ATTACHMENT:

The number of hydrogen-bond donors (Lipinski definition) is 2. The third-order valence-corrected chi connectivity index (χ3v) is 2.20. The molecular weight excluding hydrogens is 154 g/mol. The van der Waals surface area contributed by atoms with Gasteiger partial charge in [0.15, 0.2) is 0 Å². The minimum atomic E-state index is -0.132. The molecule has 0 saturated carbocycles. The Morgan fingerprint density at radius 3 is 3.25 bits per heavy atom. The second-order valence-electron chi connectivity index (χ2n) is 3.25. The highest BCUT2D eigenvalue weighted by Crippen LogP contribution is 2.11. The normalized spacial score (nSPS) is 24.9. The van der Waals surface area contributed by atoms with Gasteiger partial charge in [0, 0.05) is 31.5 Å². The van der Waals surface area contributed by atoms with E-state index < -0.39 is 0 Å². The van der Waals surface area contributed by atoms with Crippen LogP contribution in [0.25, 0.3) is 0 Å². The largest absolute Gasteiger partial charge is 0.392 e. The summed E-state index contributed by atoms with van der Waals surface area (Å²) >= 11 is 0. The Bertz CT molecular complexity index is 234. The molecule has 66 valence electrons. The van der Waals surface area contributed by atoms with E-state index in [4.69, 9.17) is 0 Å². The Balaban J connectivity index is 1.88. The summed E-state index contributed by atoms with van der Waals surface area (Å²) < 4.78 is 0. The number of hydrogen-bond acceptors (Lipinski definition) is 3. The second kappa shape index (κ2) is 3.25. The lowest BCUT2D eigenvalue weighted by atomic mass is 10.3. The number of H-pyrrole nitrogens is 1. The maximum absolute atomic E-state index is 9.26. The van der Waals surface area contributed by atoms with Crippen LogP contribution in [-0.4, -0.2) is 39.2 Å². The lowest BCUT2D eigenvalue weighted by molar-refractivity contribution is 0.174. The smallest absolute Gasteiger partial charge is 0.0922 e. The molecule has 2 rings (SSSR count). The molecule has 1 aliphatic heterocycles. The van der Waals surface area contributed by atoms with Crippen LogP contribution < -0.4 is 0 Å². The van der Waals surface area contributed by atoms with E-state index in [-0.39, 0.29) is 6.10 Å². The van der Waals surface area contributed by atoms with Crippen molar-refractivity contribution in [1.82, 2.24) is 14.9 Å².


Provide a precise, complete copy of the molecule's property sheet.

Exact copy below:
The number of hydrogen-bond donors (Lipinski definition) is 2. The third-order valence-corrected chi connectivity index (χ3v) is 2.20. The molecular weight excluding hydrogens is 154 g/mol. The van der Waals surface area contributed by atoms with Gasteiger partial charge in [0.15, 0.2) is 0 Å². The minimum atomic E-state index is -0.132. The molecule has 0 saturated carbocycles. The Morgan fingerprint density at radius 3 is 3.25 bits per heavy atom. The second-order valence-electron chi connectivity index (χ2n) is 3.25. The highest BCUT2D eigenvalue weighted by Crippen LogP contribution is 2.11. The normalized spacial score (nSPS) is 24.9. The van der Waals surface area contributed by atoms with Gasteiger partial charge in [0, 0.05) is 31.5 Å². The van der Waals surface area contributed by atoms with E-state index < -0.39 is 0 Å². The van der Waals surface area contributed by atoms with Crippen LogP contribution in [0.25, 0.3) is 0 Å². The largest absolute Gasteiger partial charge is 0.392 e. The summed E-state index contributed by atoms with van der Waals surface area (Å²) >= 11 is 0. The Bertz CT molecular complexity index is 234. The molecule has 66 valence electrons. The van der Waals surface area contributed by atoms with E-state index in [4.69, 9.17) is 0 Å². The Balaban J connectivity index is 1.88. The summed E-state index contributed by atoms with van der Waals surface area (Å²) < 4.78 is 0. The number of hydrogen-bond acceptors (Lipinski definition) is 3. The second kappa shape index (κ2) is 3.25. The lowest BCUT2D eigenvalue weighted by atomic mass is 10.3. The number of H-pyrrole nitrogens is 1. The maximum absolute atomic E-state index is 9.26. The van der Waals surface area contributed by atoms with Crippen LogP contribution in [-0.4, -0.2) is 39.2 Å². The lowest BCUT2D eigenvalue weighted by molar-refractivity contribution is 0.174. The smallest absolute Gasteiger partial charge is 0.0922 e. The molecule has 2 rings (SSSR count). The molecule has 1 aliphatic heterocycles. The van der Waals surface area contributed by atoms with Crippen LogP contribution < -0.4 is 0 Å². The van der Waals surface area contributed by atoms with E-state index in [-0.39, 0.29) is 6.10 Å². The van der Waals surface area contributed by atoms with Crippen molar-refractivity contribution in [1.82, 2.24) is 14.9 Å².